Then…I procrastinated. A lot. I had an entire month to work on the piece, but I waited until FOUR DAYS before the conference, because I’m an idiot. This was a piece that needed a lot of detail – there are like, 20 characters in there, and they each needed a unique pose and facial expression. Anyway, the next step was finalizing the sketch completely with details. And nobody can recall a badger from memory so I did a LOT of Google image searches for photo reference, every step of the way! (Side note: I love looking at my internet search history after finishing a sketch because it’s always like “cat handstand” and “pissed off monkey face.”)
When my sketch was completely finished, I transferred it to watercolor paper. I did this using my industrial sized light table! Basically it’s a table that emits light, so you put your sketch underneath the watercolor paper and can see your sketch and trace it. Then I painted! And guess what? I’m the sloppiest painter in the world. I mean, I create pure garbage when I’m painting. But, I don’t care. Essentially, this step is just to put the TEXTURE of a watercolor brush down on paper. I didn’t really care about color at this point, or tone or lighting. I’m kind of backwards that way, and I should probably learn how to actually paint, but I guess I don’t like the extreme likelihood of messing up a painting. So I just slap paint and water on there so that my final illustration will have the look of a watercolor painting, and know that Photoshop will take care of 80% of that trash. JUST LOOK AT THIS MESS:
Once it was painted, I cut my illustration in half. Yeah. I did. I mentioned this to a friend at the conference and her jaw literally dropped. Sorry! My scanner is tiny. I’ve got other illustrator friends that scan theirs four times for each corner and then Photoshop has this nifty tool that merges your image, but it doesn’t work on my scanner because the lip of the scanner lifts the paper up and creates a shadow…I don’t know, my scanner is stupid. So I just cut it.
Once it was scanned into Photoshop, I “stitched” the image together using the clone stamp, which is my favorite Photoshop tool and deserves a medal. The clone stamp picks up whatever you want and “clones” it to a new location. It’s a beautiful thing.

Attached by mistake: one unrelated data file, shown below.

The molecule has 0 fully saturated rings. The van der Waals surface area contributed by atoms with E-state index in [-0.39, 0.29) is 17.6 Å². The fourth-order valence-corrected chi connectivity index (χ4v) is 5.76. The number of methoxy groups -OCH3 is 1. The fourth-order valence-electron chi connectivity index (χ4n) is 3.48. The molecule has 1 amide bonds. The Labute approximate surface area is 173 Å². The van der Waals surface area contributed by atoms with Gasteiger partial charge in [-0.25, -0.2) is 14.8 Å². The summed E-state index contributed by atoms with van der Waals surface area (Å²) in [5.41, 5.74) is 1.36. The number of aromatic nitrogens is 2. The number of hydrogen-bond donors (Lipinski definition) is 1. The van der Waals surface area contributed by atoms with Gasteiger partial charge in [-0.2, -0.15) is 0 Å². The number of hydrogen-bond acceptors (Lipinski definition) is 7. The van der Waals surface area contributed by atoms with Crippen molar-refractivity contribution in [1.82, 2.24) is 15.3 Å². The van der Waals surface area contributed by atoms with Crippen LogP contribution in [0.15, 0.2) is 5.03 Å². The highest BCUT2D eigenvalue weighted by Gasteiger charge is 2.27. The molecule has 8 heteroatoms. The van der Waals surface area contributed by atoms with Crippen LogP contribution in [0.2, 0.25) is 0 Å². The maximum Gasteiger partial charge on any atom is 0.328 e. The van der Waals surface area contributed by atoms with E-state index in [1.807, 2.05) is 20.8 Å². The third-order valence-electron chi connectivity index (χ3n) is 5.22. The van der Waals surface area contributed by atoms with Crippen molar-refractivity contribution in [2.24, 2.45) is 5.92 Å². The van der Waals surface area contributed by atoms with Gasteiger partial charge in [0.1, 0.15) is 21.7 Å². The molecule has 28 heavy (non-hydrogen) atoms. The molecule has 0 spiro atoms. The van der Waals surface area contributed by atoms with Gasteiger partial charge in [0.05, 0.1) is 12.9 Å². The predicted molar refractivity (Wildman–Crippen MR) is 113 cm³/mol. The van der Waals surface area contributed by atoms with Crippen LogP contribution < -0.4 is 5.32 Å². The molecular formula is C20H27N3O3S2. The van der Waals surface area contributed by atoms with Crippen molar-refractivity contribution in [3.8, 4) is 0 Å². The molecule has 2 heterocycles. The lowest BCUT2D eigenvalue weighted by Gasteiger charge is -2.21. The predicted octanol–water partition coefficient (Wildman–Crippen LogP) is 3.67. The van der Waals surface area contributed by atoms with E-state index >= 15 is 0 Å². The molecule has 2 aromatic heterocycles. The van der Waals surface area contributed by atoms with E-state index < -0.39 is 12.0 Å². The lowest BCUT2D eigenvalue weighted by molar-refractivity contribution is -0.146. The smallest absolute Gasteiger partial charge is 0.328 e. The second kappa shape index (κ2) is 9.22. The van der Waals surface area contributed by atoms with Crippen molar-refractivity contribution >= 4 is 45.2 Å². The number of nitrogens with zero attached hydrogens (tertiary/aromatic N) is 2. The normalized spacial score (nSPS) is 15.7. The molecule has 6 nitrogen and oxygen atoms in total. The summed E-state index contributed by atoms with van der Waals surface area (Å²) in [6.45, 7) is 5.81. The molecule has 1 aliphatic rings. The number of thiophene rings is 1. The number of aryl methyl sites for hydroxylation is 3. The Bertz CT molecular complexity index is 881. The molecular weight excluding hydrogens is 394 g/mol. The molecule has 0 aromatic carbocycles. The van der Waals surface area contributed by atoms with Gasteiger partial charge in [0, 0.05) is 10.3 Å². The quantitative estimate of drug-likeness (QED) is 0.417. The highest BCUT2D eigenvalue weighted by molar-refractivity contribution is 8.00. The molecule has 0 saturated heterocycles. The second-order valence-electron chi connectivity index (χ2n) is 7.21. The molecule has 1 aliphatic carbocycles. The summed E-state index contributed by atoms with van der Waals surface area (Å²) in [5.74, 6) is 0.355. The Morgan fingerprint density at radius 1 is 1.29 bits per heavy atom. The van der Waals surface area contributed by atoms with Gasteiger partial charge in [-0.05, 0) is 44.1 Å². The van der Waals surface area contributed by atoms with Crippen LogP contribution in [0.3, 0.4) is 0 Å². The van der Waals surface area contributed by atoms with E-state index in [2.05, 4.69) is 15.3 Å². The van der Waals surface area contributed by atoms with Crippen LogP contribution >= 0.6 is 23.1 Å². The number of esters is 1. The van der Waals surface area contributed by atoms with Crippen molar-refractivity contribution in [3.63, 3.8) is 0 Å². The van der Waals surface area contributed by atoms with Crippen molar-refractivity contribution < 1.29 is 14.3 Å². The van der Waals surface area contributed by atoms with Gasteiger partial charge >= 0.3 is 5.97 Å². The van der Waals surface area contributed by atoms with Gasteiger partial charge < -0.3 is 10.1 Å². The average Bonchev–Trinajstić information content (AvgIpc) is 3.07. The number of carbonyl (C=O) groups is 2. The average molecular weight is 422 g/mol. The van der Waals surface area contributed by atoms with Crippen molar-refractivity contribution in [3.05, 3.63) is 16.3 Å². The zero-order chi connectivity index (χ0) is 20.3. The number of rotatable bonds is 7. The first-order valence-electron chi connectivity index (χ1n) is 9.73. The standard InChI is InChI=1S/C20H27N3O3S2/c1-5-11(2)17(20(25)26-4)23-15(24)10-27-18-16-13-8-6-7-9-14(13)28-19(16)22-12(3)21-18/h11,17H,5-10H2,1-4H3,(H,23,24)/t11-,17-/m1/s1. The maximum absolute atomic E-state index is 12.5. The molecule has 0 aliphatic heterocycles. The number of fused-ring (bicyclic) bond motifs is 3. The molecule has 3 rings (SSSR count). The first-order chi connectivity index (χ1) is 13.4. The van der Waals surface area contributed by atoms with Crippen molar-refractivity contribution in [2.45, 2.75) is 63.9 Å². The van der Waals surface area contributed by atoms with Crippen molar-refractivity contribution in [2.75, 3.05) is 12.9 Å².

Then I sat at my computer for twelve hours until my eyes went blurry. First, I messed around with the levels until my lighting looked great. I used the magic wand tool and took big chunks of areas, like the trees, and color corrected and darkened them. Then, starting in the lower left with the wedding cake raccoon, I zoomed in and just started finessing everything. I use Kyle’s brushes, which simulate watercolor brushes, to paint my line work (outline my shapes and characters). They are amazing, affordable, and you can find them here: https://www.kylebrush.com/. Since my painting is so sloppy, I’m often using the clone stamp to re-paint certain portions or correct where my watercolors have bled into the wrong areas. Then I popped the text in there! The very last step is adding any detailed highlights that I couldn’t do with watercolor paper – so putting in the string lights in the trees and the sparklers. Some traditional artists do this step by using masks or by applying white gouache. I like Photoshop.
And, well…that’s basically it. I’m in Photoshop for a VERY long time on a piece this large and detailed.
In the end, I’ve got a hybrid of traditional and digital media. Photoshop makes my job so much easier. I cannot even imagine doing illustrations 100% traditionally; I think I would pull my hair out in frustration. What do you do when the water spills all over your paper? When the watercolor paint bleeds into the wrong area? Do you start over?! Dude, no. Photoshop saves.
On the other hand, artwork created 100% digitally looks lifeless to me, at times. If you’re incredibly skilled and can make it look handmade, I’m sure I’ve been fooled plenty of times. But there’s just something about digital art that’s a bummer to me. So that’s why I found this process of marrying digital with traditional, so I still get the feeling of a watercolor painting, but with the precision and tidiness of a digital painting.
Alright, that’s it! If I can explain it to you guys, I think I’ll be fine with a bunch of Kindergartners on Friday. If you’re an illustrator, please share your process with me! And if you’re still curious, feel free to ask me any questions about my process. I’m sure it will evolve, but for now, I’m finding my style and process that works for me, and I’m happy to share.